The Vermonter’s transition from a major establishment in the tech sector to an up-and-comer has suited him well, and he’s nimbly filled several roles since joining the company.
One thread runs constant in his experiences here, he tells us, and keeps him going – the promise of working with fantastic teams.
1) How would you describe your role? How has it evolved over your five-year tenure?
I’m responsible for supporting the development teams that build our Advertising and Social products, which include teams in Edison, NJ, Manhattan Beach, CA, and Burlington, VT. I’ve worn a variety of different hats in the past, but they’ve generally focused on building and leading great development teams.
2) What does a typical day in Chris Yager’s shoes look like?
If only there was a typical day! That being said, the Agile cadence does provide some consistent activities, including sprint reviews, release train reviews, and quarterly planning. In addition to those regular activities, there is a constant deluge of meetings on a myriad of topics. As my younger son would say when asked what I do, “Daddy goes to a lot of meetings. Yuck.” I try to explain to him why that’s enjoyable but since it doesn’t involve Minecraft I haven’t quite succeeded.
3) How do you work towards keeping our customers happy?
My goal is to put our development teams in the best position possible. They are the ones building the amazing products that keep our customers happy. I try and set them up to be as successful as possible, which, in turn, creates happy dealers.
4) What’s the most difficult part of being a Director?
The most challenging aspect is likely dealing with people on a regular basis at every level of the company. I work with GM’s, Vice Presidents, our Leadership team and team members at the individual contributor level pretty much every day.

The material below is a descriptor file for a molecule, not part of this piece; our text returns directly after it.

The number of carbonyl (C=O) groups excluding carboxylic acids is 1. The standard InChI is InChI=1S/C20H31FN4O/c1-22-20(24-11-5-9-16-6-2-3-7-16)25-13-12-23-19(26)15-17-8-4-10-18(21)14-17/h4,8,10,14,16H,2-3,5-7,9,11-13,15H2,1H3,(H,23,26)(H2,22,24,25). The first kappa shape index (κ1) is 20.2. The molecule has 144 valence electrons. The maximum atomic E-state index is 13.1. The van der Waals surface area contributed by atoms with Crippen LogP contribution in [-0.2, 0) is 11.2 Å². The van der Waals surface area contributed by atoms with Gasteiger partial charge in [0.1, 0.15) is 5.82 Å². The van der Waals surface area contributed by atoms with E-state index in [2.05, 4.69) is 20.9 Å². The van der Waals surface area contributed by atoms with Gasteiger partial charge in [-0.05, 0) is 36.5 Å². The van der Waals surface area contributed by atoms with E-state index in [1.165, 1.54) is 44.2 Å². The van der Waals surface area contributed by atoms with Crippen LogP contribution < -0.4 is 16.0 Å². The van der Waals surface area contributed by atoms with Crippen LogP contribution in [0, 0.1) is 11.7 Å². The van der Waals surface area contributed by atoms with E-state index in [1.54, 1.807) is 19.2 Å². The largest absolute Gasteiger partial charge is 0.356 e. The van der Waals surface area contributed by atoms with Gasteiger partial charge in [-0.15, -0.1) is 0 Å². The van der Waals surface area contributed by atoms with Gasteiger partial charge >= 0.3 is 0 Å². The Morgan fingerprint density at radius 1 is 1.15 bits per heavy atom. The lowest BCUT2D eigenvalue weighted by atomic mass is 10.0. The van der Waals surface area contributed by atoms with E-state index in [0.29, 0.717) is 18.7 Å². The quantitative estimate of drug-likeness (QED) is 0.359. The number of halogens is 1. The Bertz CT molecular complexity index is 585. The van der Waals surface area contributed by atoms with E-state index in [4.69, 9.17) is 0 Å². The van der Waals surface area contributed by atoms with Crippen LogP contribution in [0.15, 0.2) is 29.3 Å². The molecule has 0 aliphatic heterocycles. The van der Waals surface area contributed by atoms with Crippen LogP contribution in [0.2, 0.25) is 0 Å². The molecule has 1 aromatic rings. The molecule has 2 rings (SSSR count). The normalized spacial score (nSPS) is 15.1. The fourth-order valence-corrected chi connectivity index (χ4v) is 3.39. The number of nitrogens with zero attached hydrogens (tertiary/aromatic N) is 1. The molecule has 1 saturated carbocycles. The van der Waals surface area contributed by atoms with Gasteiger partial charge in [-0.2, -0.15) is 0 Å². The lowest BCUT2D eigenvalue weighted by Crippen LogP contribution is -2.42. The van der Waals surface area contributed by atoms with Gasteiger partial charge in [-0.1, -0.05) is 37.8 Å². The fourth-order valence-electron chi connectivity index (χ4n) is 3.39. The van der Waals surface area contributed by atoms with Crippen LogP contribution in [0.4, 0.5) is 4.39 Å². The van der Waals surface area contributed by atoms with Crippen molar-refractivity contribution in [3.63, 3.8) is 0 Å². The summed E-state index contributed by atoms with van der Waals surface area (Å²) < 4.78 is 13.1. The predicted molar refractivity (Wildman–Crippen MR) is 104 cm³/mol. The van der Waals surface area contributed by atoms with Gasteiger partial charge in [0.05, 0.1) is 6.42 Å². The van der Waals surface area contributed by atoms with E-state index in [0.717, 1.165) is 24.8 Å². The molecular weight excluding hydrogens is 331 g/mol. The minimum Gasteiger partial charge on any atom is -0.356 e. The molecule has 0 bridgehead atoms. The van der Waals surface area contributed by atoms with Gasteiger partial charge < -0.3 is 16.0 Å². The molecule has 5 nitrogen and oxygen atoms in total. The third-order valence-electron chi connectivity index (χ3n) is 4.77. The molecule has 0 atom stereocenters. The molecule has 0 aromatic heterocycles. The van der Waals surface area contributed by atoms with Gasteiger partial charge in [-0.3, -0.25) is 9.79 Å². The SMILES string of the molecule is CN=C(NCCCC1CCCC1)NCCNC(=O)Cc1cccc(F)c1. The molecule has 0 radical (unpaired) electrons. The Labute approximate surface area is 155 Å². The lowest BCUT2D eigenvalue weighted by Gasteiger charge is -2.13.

I need to constantly change my approach and message, to make sure I’m communicating the right thing, to the right person, in an effective way. Combined with the amount of ambiguity that constantly surrounds us, I don’t always hit the mark, but it certainly means the day is never boring.
5) What led you to start working at Dealertrack?
I was on-call firefighter for six years before coming to Dealertrack. At the time, I was working at home for IBM, so I was able to respond to calls throughout the day.
After 12 years at IBM, I was either going to need to move or travel quite a bit to advance my career, so I began interviewing – I love Vermont and couldn’t imagine moving away from it.
After declining a few offers that didn’t feel like a great fit, I interviewed at Dealer.com. My wife told me “If you don’t take [this] offer, then you should just stop looking.”
It was a great fit – the people, the culture, the work and the talent I was going to get to work with. There have been some rocky points but I’ve learned so much here; I can’t imagine where I’d be now if I didn’t make the change.
6) You’re well known for being the leader of the DMKT Hackathons, along with organizing the regional HackVT co-hosting it. How did you get involved in planning community events?
What seems like a long time ago, Bryan Landerman and I were talking about hackathons and whether or not they would be a fit for us. [Landerman is Dealertrack’s Chief Technology Officer]. Hackathons mean different things to different people, so determining our approach and focus was critical.